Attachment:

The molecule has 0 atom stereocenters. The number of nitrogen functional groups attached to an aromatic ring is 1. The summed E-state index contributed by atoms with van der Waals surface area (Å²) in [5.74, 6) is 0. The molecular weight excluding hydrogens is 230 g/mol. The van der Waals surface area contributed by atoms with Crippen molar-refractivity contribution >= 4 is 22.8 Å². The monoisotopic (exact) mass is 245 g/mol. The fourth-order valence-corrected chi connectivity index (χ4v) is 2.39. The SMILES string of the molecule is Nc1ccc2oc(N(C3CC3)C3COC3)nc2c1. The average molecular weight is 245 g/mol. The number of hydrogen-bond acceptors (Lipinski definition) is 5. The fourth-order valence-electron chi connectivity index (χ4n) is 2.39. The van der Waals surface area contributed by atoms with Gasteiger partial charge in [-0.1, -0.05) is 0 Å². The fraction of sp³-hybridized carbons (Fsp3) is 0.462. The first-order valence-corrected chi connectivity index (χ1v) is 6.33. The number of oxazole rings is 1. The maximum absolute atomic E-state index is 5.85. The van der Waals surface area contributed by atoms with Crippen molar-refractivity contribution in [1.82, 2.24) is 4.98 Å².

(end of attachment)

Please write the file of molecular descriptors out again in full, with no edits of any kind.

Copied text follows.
The molecule has 0 atom stereocenters. The number of nitrogen functional groups attached to an aromatic ring is 1. The summed E-state index contributed by atoms with van der Waals surface area (Å²) in [5.74, 6) is 0. The molecular weight excluding hydrogens is 230 g/mol. The van der Waals surface area contributed by atoms with Crippen molar-refractivity contribution >= 4 is 22.8 Å². The monoisotopic (exact) mass is 245 g/mol. The fourth-order valence-corrected chi connectivity index (χ4v) is 2.39. The SMILES string of the molecule is Nc1ccc2oc(N(C3CC3)C3COC3)nc2c1. The average molecular weight is 245 g/mol. The number of hydrogen-bond acceptors (Lipinski definition) is 5. The fourth-order valence-electron chi connectivity index (χ4n) is 2.39. The van der Waals surface area contributed by atoms with Gasteiger partial charge in [-0.1, -0.05) is 0 Å². The fraction of sp³-hybridized carbons (Fsp3) is 0.462. The first-order valence-corrected chi connectivity index (χ1v) is 6.33. The number of oxazole rings is 1. The maximum absolute atomic E-state index is 5.85. The van der Waals surface area contributed by atoms with Crippen molar-refractivity contribution in [1.82, 2.24) is 4.98 Å².